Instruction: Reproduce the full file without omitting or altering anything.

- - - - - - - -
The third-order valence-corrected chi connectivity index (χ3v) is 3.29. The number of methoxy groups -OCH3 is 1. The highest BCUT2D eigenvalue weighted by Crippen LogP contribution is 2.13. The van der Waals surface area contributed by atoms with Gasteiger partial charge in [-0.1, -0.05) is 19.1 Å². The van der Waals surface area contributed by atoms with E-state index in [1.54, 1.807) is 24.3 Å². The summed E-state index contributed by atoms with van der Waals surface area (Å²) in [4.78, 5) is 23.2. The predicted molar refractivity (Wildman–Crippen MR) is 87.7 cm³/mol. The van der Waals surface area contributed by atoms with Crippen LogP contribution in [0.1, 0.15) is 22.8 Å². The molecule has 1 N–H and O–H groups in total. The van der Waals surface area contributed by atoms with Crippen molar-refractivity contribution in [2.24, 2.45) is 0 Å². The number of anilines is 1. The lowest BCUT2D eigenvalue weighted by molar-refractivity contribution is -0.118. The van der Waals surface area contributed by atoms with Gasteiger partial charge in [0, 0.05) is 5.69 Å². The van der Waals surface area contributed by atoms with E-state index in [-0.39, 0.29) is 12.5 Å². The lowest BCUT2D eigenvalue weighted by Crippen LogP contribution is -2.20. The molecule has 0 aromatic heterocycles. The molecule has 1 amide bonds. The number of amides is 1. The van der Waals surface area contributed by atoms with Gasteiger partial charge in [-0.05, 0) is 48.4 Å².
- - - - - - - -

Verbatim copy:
The third-order valence-corrected chi connectivity index (χ3v) is 3.29. The number of methoxy groups -OCH3 is 1. The highest BCUT2D eigenvalue weighted by Crippen LogP contribution is 2.13. The van der Waals surface area contributed by atoms with Gasteiger partial charge in [-0.1, -0.05) is 19.1 Å². The van der Waals surface area contributed by atoms with E-state index in [1.54, 1.807) is 24.3 Å². The summed E-state index contributed by atoms with van der Waals surface area (Å²) in [4.78, 5) is 23.2. The predicted molar refractivity (Wildman–Crippen MR) is 87.7 cm³/mol. The van der Waals surface area contributed by atoms with Crippen LogP contribution in [0.1, 0.15) is 22.8 Å². The molecule has 1 N–H and O–H groups in total. The van der Waals surface area contributed by atoms with Crippen molar-refractivity contribution in [2.24, 2.45) is 0 Å². The number of anilines is 1. The lowest BCUT2D eigenvalue weighted by molar-refractivity contribution is -0.118. The van der Waals surface area contributed by atoms with Gasteiger partial charge in [0, 0.05) is 5.69 Å². The van der Waals surface area contributed by atoms with E-state index in [-0.39, 0.29) is 12.5 Å². The lowest BCUT2D eigenvalue weighted by Crippen LogP contribution is -2.20. The molecule has 0 aromatic heterocycles. The molecule has 1 amide bonds. The number of amides is 1. The van der Waals surface area contributed by atoms with Gasteiger partial charge in [-0.05, 0) is 48.4 Å².